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Bloomington reveals planned expenditures in public safety



Bloomington, Indiana – In order to finance the $34 million in new public safety initiatives, the City of Bloomington stated that it would issue $29.5 million in general revenue bonds. The Bloomington City Council is now working to hone and adjust the strategy.

The proposal was made by Mayor John Hamilton at the city council meeting on November 30. It calls for converting the 64,000-square-foot Cook Financial Cooperation Showers building into a new public safety headquarters while moving the police station and administrative offices for the fire department and police force.

Both East 4th Street’s Fire Station 1 and Woodlawn Avenue’s Fire Station 3 would undergo renovations. A training facility and storage facility for the fire department would also be built with the money.

In order to reconstruct Fire Station 1 for the estimated cost of $5.5 million, it will be necessary to remove the basement, avoid the difficulties of mold remediation, address known problems, update the building’s energy efficiency, and create inclusive space by removing group sleeping areas, showers, and restrooms.

Similar problems at Fire Station 1 would be resolved by a $2.5 million renovation of Fire Station 2.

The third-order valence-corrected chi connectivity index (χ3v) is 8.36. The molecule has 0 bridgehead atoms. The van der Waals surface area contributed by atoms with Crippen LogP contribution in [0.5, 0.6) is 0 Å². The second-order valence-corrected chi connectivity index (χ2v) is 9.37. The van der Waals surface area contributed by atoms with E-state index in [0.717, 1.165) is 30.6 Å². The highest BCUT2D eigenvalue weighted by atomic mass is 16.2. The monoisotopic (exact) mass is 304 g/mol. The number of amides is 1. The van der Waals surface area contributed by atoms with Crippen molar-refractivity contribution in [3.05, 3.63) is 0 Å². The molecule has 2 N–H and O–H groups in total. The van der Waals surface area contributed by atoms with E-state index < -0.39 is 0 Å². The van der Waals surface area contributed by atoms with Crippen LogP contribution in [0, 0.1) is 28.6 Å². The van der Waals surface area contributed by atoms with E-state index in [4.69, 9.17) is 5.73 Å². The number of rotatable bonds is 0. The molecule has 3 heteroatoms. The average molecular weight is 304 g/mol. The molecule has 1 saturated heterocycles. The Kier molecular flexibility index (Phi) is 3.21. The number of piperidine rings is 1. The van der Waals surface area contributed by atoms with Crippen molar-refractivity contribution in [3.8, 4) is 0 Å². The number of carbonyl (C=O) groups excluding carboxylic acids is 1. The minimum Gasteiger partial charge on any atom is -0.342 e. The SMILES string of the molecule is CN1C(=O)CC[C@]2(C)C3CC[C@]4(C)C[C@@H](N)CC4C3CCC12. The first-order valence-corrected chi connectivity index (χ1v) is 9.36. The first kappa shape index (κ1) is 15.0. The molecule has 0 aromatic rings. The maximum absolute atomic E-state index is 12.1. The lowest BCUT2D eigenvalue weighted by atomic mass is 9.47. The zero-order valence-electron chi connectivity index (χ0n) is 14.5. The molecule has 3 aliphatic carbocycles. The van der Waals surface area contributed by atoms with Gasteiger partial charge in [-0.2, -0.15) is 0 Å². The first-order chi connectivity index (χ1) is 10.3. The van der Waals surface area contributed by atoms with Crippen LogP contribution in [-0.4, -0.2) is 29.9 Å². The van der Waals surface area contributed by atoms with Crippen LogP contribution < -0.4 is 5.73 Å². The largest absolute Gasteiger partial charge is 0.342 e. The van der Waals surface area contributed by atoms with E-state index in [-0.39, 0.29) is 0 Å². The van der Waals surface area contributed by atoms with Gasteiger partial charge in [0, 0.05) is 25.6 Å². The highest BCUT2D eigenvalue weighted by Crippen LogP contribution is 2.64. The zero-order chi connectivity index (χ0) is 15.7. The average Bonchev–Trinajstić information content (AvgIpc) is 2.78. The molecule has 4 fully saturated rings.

The remaining $2.5 million would be used to erect a training and storage facility for the fire department on South Walnut Street.

The project enables the administration offices of the Bloomington Police Department and the Bloomington Fire Department to be housed jointly for the first time in the CFC Showers facility at 320 West 8th Street.

The $29.5 million general revenue bonds, money from the Community Revitalization Enhancement District, and proceeds from the sale of the property housing the current police station would all contribute to the $34 million project’s finance.

Councilmen Jim Sims and Matt Flaherty concurred with Hamilton’s suggestion and cast their votes in favor. Members Stephen Volan and Susan Sandberg abstained. Five members opted not to cast a ballot. No one from the public spoke during the meeting.

The idea was suggested to be changed in the Dec. 7 meeting, where the members reconvened. The ideas sought to eliminate the ordinance’s tenth and eleventh Whereas clauses as well as Section 2, which would remove the sentences in the plan that said there weren’t enough finances for the current budget.

At the meeting on December 12, members will examine the new plan.